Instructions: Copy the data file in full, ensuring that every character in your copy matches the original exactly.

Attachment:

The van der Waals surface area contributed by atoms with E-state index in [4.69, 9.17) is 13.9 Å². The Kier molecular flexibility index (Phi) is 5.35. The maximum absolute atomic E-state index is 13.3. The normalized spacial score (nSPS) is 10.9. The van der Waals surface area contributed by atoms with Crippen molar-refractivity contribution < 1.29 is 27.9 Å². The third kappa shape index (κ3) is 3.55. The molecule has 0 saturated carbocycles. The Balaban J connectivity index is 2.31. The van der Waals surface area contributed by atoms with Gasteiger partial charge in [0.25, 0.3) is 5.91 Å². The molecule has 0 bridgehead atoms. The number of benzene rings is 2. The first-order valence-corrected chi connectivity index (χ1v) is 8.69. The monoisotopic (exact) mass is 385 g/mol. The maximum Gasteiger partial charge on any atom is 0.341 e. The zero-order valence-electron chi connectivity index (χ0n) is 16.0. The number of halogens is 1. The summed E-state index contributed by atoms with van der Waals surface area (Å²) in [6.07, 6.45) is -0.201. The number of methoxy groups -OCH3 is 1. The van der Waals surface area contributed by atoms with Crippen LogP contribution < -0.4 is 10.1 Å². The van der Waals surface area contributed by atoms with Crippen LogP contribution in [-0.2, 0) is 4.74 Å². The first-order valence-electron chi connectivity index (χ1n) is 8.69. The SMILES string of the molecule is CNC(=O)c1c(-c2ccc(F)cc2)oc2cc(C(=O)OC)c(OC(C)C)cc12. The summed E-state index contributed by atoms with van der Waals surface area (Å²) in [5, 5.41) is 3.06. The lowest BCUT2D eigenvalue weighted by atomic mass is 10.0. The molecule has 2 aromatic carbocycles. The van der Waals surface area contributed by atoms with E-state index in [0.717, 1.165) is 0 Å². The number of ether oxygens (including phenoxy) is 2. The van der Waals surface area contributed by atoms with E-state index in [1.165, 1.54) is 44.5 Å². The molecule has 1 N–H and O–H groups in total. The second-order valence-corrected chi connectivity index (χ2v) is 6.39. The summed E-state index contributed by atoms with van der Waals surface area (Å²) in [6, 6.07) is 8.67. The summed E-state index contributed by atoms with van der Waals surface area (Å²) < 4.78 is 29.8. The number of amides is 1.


The van der Waals surface area contributed by atoms with E-state index in [4.69, 9.17) is 13.9 Å². The Kier molecular flexibility index (Phi) is 5.35. The maximum absolute atomic E-state index is 13.3. The normalized spacial score (nSPS) is 10.9. The van der Waals surface area contributed by atoms with Crippen molar-refractivity contribution < 1.29 is 27.9 Å². The third kappa shape index (κ3) is 3.55. The molecule has 0 saturated carbocycles. The Balaban J connectivity index is 2.31. The van der Waals surface area contributed by atoms with Gasteiger partial charge in [0.25, 0.3) is 5.91 Å². The molecule has 0 bridgehead atoms. The number of benzene rings is 2. The first-order valence-corrected chi connectivity index (χ1v) is 8.69. The monoisotopic (exact) mass is 385 g/mol. The maximum Gasteiger partial charge on any atom is 0.341 e. The zero-order valence-electron chi connectivity index (χ0n) is 16.0. The number of halogens is 1. The summed E-state index contributed by atoms with van der Waals surface area (Å²) in [6.07, 6.45) is -0.201. The number of methoxy groups -OCH3 is 1. The van der Waals surface area contributed by atoms with Crippen LogP contribution < -0.4 is 10.1 Å². The van der Waals surface area contributed by atoms with Crippen LogP contribution in [-0.2, 0) is 4.74 Å². The first-order valence-electron chi connectivity index (χ1n) is 8.69. The SMILES string of the molecule is CNC(=O)c1c(-c2ccc(F)cc2)oc2cc(C(=O)OC)c(OC(C)C)cc12. The summed E-state index contributed by atoms with van der Waals surface area (Å²) in [5, 5.41) is 3.06. The lowest BCUT2D eigenvalue weighted by atomic mass is 10.0. The molecule has 2 aromatic carbocycles. The van der Waals surface area contributed by atoms with E-state index in [0.717, 1.165) is 0 Å². The number of ether oxygens (including phenoxy) is 2. The van der Waals surface area contributed by atoms with E-state index in [1.165, 1.54) is 44.5 Å². The molecule has 1 N–H and O–H groups in total. The second-order valence-corrected chi connectivity index (χ2v) is 6.39. The summed E-state index contributed by atoms with van der Waals surface area (Å²) in [6, 6.07) is 8.67. The summed E-state index contributed by atoms with van der Waals surface area (Å²) < 4.78 is 29.8. The number of amides is 1.